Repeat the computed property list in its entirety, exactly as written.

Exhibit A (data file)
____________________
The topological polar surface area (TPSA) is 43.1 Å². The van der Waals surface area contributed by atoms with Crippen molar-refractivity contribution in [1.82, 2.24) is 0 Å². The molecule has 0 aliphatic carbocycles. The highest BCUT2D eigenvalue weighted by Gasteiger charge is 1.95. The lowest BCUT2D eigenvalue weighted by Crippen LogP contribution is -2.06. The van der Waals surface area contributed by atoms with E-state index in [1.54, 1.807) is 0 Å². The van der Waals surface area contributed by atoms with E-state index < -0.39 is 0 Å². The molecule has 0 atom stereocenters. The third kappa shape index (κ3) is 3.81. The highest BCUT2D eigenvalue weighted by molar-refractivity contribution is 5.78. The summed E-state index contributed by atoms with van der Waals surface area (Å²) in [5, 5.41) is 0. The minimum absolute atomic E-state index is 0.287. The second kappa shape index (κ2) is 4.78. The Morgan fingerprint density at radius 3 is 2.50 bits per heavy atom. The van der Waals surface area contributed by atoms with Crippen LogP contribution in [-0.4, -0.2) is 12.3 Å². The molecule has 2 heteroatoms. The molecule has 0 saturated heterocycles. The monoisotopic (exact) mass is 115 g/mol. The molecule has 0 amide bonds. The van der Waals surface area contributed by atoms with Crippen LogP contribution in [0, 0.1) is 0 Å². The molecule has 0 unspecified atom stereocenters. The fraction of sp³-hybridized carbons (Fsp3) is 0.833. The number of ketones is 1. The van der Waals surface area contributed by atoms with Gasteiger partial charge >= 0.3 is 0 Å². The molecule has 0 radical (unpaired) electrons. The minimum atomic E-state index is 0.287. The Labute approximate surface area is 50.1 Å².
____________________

The topological polar surface area (TPSA) is 43.1 Å². The van der Waals surface area contributed by atoms with Crippen molar-refractivity contribution in [1.82, 2.24) is 0 Å². The molecule has 0 aliphatic carbocycles. The highest BCUT2D eigenvalue weighted by Gasteiger charge is 1.95. The lowest BCUT2D eigenvalue weighted by Crippen LogP contribution is -2.06. The van der Waals surface area contributed by atoms with E-state index in [1.54, 1.807) is 0 Å². The van der Waals surface area contributed by atoms with E-state index < -0.39 is 0 Å². The molecule has 0 atom stereocenters. The third kappa shape index (κ3) is 3.81. The highest BCUT2D eigenvalue weighted by molar-refractivity contribution is 5.78. The summed E-state index contributed by atoms with van der Waals surface area (Å²) in [5, 5.41) is 0. The minimum absolute atomic E-state index is 0.287. The second kappa shape index (κ2) is 4.78. The Morgan fingerprint density at radius 3 is 2.50 bits per heavy atom. The van der Waals surface area contributed by atoms with Crippen LogP contribution in [-0.4, -0.2) is 12.3 Å². The molecule has 2 heteroatoms. The molecule has 0 saturated heterocycles. The monoisotopic (exact) mass is 115 g/mol. The molecule has 0 amide bonds. The van der Waals surface area contributed by atoms with Crippen LogP contribution in [0, 0.1) is 0 Å². The molecule has 0 unspecified atom stereocenters. The fraction of sp³-hybridized carbons (Fsp3) is 0.833. The number of ketones is 1. The van der Waals surface area contributed by atoms with Gasteiger partial charge >= 0.3 is 0 Å². The molecule has 0 radical (unpaired) electrons. The minimum atomic E-state index is 0.287. The Labute approximate surface area is 50.1 Å².